Like other PlayStation RPGs, this title assaults the player with a significant amount of random encounters. Fortunately, an engaging battle system makes this bearable at the worst, and usually a lot of fun. The player controls one of four characters in combat, while the computer operates the other three members of your party -- though one can easily switch from member to member to dictate more authority over the proceedings, in most cases the AI control is quite adequate. An excellent balance between magic and physical attacks keeps all the characters involved: while spellcasters can unleash multiple-target attacks with excellent hit rates, fighters can unleash “Killer Moves” that deal an enormous amount of damage.
By making enemies powerful but mostly low on HP, Second Story allows battles to be exciting without drawing on. Other, more complex touches create great depth in combat. For instance, hitting an enemy with an attack will cancel his pending move, and thus with effective strategy one can often preclude your opponents from unleashing powerful attacks that require time to build up. But this works both ways, meaning that your own characters can often be rendered inoperative if the enemy is allowed to surround and pester them. The elements of timing and quick-thinking present in features like this make Second Story feel much like an action fighter at times –- this is one of the most engaging and frenetic combat systems an RPG has offered.
Graphically, battles are typical of the entire game: 2D sprites appearing in a three-dimensional environment. While perhaps not cutting edge, it’s more than enough to keep one’s eyes on the prize. Touches like water slipping down a mountainside in the background of a rural scene, or ellipsis appearing in a dialogue bubble above a character in an awkward or ridiculous situation, add detail and interest to the visual setting. Tense moments of storytelling are usually presented without a lot of visual action, leaving it to the excellent dialogue to carry thing -- which it does handily.
Battles also present an opportunity to enjoy one of the game’s unique audio features, the Provocation ability that allows your character to taunt the enemy. These insults are a mild step up from the usual voice-acted battle commentary like “We did it!” While the voice-overs in battle can become a bit boring, they are for the most part endearingly nonsensical and over-the-top, and the music in general is excellent. Vibrant action themes contrast well with the solemn orchestration of the game’s more haunting moments: on the second disc, as elements like revenge and grief work into the story’s emotional milieu, these moments become more frequent and evocative.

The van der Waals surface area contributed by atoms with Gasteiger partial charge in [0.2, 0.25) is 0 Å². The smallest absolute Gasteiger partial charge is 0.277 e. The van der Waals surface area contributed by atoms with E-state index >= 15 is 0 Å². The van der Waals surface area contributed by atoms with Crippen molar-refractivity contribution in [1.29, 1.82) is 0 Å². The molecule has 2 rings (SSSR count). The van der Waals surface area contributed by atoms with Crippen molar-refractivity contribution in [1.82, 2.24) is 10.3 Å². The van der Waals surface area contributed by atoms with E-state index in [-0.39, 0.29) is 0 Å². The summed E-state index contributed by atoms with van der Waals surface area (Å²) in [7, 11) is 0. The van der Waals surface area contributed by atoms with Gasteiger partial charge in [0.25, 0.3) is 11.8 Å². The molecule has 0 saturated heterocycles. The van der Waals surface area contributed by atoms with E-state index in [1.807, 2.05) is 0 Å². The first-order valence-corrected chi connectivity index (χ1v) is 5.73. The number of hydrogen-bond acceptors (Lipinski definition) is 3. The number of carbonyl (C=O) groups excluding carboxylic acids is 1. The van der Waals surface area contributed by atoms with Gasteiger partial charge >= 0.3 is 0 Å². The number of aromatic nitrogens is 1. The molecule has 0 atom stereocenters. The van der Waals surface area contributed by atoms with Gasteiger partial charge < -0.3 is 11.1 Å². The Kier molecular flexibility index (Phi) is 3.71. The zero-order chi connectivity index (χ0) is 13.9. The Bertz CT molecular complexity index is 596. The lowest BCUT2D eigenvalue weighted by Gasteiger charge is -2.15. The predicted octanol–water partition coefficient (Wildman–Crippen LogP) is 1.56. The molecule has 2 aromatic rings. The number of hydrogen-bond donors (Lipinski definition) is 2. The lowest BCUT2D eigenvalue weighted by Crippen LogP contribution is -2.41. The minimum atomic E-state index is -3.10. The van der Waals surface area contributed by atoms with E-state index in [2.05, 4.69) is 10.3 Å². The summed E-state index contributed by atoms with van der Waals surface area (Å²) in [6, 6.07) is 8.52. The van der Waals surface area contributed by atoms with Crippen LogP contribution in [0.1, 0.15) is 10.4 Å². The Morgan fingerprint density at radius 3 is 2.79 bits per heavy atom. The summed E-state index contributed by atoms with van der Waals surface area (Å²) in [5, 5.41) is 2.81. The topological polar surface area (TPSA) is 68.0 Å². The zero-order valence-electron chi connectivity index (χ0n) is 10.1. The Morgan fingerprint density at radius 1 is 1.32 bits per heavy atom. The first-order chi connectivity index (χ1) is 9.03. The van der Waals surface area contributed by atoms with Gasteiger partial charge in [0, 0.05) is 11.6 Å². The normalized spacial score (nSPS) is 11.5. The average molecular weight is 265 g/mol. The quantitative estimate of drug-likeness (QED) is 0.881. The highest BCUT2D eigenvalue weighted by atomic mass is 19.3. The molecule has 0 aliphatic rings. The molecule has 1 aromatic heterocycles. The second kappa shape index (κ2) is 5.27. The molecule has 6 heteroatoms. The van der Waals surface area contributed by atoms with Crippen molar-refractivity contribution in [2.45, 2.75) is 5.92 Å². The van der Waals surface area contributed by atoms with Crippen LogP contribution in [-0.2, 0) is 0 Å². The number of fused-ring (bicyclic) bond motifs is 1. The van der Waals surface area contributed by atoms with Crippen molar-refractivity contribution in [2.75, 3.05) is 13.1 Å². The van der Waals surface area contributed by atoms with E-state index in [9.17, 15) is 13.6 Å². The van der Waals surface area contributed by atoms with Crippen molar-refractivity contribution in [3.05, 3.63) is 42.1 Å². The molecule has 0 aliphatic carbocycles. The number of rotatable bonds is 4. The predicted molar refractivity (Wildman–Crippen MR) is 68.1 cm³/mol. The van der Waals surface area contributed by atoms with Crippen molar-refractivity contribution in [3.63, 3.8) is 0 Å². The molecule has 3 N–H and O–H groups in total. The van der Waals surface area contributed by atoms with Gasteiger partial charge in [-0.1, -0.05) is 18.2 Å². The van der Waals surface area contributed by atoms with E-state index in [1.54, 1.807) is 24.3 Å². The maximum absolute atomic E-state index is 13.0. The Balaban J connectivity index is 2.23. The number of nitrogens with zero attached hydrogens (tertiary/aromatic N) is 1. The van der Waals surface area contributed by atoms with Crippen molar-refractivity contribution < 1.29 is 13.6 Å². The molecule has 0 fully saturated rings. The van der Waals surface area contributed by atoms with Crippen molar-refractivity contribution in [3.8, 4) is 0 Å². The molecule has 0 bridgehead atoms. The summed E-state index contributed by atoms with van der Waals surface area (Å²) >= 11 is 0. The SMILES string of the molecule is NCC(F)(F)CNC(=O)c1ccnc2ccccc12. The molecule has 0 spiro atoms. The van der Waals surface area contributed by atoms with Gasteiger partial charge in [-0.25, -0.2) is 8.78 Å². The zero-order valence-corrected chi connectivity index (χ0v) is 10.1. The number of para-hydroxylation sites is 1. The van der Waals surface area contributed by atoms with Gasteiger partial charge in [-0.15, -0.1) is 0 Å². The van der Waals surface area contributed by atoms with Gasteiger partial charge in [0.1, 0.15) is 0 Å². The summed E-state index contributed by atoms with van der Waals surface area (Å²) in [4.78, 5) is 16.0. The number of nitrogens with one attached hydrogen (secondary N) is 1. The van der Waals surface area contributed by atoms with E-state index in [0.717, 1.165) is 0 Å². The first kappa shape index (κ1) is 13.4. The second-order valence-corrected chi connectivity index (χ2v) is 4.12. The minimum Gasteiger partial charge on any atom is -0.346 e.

Much of Second Story’s greatness comes from top-caliber execution of fairly commonplace game elements. Perhaps its most ground-breaking feature is the amazingly deep specialty system. By leveling up, characters acquire Skill Points, which they invest into abilities like Recipe and Musical Instrument, or more immediately useful combat skills. Learning skills will eventually open up individual specialties like Cooking or Alchemy; further development will activate “super specialties” that combine the skills of the whole party. Specialties offer some of the most powerful effects and equipment in the game, thus demanding a close look -- and they also remind us that even a hero like Claude can have a good time in the kitchen. This is just one example of the game’s efforts to go beyond a linear blueprint: with lots of sidequests and unique locations to uncover, along with the aforementioned special characters, there’s enough here to keep you occupied seemingly forever.
Second Story demands inclusion among the best RPGs on the Playstation, a console already blessed in the genre. One can’t point to a single aspect of the game that isn’t brilliantly assembled, and its more innovative features add immensely to the traditional formula. I could pound out another 3000 words lavishing praise on this title, but it’s easier just to say this: for RPG fans this is a must-own, and for those who’ve managed to ignore Final Fantasy’s siren call all these years, this outdoes even the signature RPG series, and is the obvious place to start in the genre. I tip my hat to you, Enix: this is perfection.
Community review by denouement (July 17, 2004)